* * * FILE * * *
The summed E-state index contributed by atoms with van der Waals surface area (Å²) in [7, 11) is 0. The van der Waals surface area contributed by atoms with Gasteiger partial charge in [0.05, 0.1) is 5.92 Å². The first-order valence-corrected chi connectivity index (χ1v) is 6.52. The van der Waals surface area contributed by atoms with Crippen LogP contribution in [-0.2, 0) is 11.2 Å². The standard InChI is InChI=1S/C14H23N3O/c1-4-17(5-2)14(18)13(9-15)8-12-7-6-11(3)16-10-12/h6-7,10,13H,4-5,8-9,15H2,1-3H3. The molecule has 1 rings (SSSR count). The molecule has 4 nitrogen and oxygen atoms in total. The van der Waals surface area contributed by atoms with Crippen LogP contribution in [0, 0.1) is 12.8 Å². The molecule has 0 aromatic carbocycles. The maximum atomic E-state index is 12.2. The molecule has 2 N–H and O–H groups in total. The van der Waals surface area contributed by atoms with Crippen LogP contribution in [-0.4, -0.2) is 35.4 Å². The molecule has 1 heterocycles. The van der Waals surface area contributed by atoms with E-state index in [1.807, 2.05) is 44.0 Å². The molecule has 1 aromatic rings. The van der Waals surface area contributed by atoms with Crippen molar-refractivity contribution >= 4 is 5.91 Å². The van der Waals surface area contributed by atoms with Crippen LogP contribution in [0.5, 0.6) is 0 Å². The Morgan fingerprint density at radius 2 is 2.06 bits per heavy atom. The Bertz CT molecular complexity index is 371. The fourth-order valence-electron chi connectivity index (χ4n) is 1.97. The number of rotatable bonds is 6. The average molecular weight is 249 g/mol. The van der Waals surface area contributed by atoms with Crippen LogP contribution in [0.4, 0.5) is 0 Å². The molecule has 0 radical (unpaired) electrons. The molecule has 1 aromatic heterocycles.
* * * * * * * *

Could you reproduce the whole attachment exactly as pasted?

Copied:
The summed E-state index contributed by atoms with van der Waals surface area (Å²) in [7, 11) is 0. The van der Waals surface area contributed by atoms with Gasteiger partial charge in [0.05, 0.1) is 5.92 Å². The first-order valence-corrected chi connectivity index (χ1v) is 6.52. The van der Waals surface area contributed by atoms with Crippen LogP contribution in [-0.2, 0) is 11.2 Å². The standard InChI is InChI=1S/C14H23N3O/c1-4-17(5-2)14(18)13(9-15)8-12-7-6-11(3)16-10-12/h6-7,10,13H,4-5,8-9,15H2,1-3H3. The molecule has 1 rings (SSSR count). The molecule has 4 nitrogen and oxygen atoms in total. The van der Waals surface area contributed by atoms with Crippen LogP contribution in [0, 0.1) is 12.8 Å². The molecule has 0 aromatic carbocycles. The maximum atomic E-state index is 12.2. The molecule has 2 N–H and O–H groups in total. The van der Waals surface area contributed by atoms with Crippen LogP contribution in [-0.4, -0.2) is 35.4 Å². The molecule has 1 heterocycles. The van der Waals surface area contributed by atoms with E-state index in [1.807, 2.05) is 44.0 Å². The molecule has 1 aromatic rings. The van der Waals surface area contributed by atoms with Crippen molar-refractivity contribution >= 4 is 5.91 Å². The van der Waals surface area contributed by atoms with Crippen LogP contribution in [0.5, 0.6) is 0 Å². The Morgan fingerprint density at radius 2 is 2.06 bits per heavy atom. The Bertz CT molecular complexity index is 371. The fourth-order valence-electron chi connectivity index (χ4n) is 1.97. The number of rotatable bonds is 6. The average molecular weight is 249 g/mol. The van der Waals surface area contributed by atoms with Crippen LogP contribution in [0.4, 0.5) is 0 Å². The molecule has 0 radical (unpaired) electrons. The molecule has 1 aromatic heterocycles.